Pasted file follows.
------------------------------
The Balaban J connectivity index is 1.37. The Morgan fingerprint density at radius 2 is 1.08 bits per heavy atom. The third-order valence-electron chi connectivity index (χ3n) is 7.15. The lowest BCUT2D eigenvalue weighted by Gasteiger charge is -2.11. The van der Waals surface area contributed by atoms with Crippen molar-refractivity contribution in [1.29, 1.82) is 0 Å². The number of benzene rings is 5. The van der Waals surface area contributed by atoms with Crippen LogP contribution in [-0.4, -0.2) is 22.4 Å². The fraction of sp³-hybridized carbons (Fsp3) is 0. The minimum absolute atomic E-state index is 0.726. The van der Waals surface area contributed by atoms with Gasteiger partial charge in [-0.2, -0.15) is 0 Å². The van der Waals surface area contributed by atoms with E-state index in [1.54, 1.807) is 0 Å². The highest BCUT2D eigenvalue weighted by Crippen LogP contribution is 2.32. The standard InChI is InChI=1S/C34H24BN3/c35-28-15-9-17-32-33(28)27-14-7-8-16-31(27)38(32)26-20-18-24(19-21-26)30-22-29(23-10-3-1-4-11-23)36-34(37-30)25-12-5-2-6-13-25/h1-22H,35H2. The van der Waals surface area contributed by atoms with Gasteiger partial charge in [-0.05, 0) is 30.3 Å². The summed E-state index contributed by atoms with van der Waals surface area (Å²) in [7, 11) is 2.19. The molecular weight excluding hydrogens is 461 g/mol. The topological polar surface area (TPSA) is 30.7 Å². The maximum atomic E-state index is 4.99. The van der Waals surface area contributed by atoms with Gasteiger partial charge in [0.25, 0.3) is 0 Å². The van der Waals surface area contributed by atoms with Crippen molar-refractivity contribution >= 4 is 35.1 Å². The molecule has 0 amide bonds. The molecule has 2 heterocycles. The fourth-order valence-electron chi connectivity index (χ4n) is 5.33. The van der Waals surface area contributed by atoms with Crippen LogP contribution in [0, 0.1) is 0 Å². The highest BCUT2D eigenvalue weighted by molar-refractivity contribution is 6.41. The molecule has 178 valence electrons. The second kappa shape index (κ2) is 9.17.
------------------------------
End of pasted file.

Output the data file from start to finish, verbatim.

The Balaban J connectivity index is 1.37. The Morgan fingerprint density at radius 2 is 1.08 bits per heavy atom. The third-order valence-electron chi connectivity index (χ3n) is 7.15. The lowest BCUT2D eigenvalue weighted by Gasteiger charge is -2.11. The van der Waals surface area contributed by atoms with Crippen molar-refractivity contribution in [1.29, 1.82) is 0 Å². The number of benzene rings is 5. The van der Waals surface area contributed by atoms with Crippen LogP contribution in [-0.4, -0.2) is 22.4 Å². The fraction of sp³-hybridized carbons (Fsp3) is 0. The minimum absolute atomic E-state index is 0.726. The van der Waals surface area contributed by atoms with Gasteiger partial charge in [-0.2, -0.15) is 0 Å². The van der Waals surface area contributed by atoms with E-state index in [1.54, 1.807) is 0 Å². The highest BCUT2D eigenvalue weighted by Crippen LogP contribution is 2.32. The standard InChI is InChI=1S/C34H24BN3/c35-28-15-9-17-32-33(28)27-14-7-8-16-31(27)38(32)26-20-18-24(19-21-26)30-22-29(23-10-3-1-4-11-23)36-34(37-30)25-12-5-2-6-13-25/h1-22H,35H2. The van der Waals surface area contributed by atoms with Gasteiger partial charge in [-0.05, 0) is 30.3 Å². The summed E-state index contributed by atoms with van der Waals surface area (Å²) in [7, 11) is 2.19. The molecular weight excluding hydrogens is 461 g/mol. The topological polar surface area (TPSA) is 30.7 Å². The maximum atomic E-state index is 4.99. The van der Waals surface area contributed by atoms with Gasteiger partial charge in [0.25, 0.3) is 0 Å². The van der Waals surface area contributed by atoms with Crippen molar-refractivity contribution >= 4 is 35.1 Å². The molecule has 0 amide bonds. The molecule has 2 heterocycles. The fourth-order valence-electron chi connectivity index (χ4n) is 5.33. The van der Waals surface area contributed by atoms with Crippen LogP contribution in [0, 0.1) is 0 Å². The highest BCUT2D eigenvalue weighted by molar-refractivity contribution is 6.41. The molecule has 178 valence electrons. The second kappa shape index (κ2) is 9.17.